When talking about raising our children, at some point, we all acknowledge, it takes a village. As a parent, guardian, or teacher, sometimes we limit ourselves to ONLY leaning on others as a last resort—seeing it as a weakness that we couldn’t get it all together and had to ask for help.
This go-it-alone mentality is the source of much of our isolation, resignation, or depression. As humans, we come alive in relationships, sharing our gifts in common pursuits with others. One of the reasons I am so excited by the vision of learner-centered ecosystems is that it acknowledges none of us can do it alone—whether we are a learner, a parent, or a teacher.
The vision of ecosystems restores health and vibrancy to kids, adults, and communities alike because ecosystems are about the multitude of human connections, first and foremost. It is about honoring and recognizing the wisdom, traditions, assets, and opportunities held within the people and places of our communities. It is about building community for and with our young people and enabling them to see and value the communities in which they live and operate. And, it is about more fully tapping into all that young people have to offer when it comes to tackling and addressing some of the most significant challenges facing our communities, all while they are learning and growing themselves.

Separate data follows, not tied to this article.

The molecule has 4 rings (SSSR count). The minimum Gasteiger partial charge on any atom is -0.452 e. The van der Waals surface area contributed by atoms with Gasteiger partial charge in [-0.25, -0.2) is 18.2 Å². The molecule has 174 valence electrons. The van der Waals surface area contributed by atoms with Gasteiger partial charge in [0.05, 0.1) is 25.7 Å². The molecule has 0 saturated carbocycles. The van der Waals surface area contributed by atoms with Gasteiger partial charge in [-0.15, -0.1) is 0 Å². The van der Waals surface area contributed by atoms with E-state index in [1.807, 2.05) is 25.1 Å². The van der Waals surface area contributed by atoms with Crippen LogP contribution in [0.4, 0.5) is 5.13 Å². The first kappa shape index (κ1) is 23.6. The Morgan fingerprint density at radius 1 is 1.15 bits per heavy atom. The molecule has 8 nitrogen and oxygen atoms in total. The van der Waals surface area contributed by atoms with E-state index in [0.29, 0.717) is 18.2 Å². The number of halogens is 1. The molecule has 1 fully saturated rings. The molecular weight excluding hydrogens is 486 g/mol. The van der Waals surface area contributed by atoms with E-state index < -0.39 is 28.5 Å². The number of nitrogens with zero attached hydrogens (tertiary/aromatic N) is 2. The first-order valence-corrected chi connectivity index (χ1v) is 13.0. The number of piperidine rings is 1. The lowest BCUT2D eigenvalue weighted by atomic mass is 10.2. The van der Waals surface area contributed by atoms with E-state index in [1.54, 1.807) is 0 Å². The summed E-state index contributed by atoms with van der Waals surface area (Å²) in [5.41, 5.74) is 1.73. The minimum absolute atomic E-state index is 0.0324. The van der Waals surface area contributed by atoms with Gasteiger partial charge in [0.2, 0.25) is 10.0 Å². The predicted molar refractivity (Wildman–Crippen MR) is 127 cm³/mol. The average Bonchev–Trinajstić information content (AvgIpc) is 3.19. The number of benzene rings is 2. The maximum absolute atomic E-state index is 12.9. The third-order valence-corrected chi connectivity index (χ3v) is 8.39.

In this month’s Voyager, we explore the difference it makes for kids, families, educators, and communities when community is a priority. Enjoy!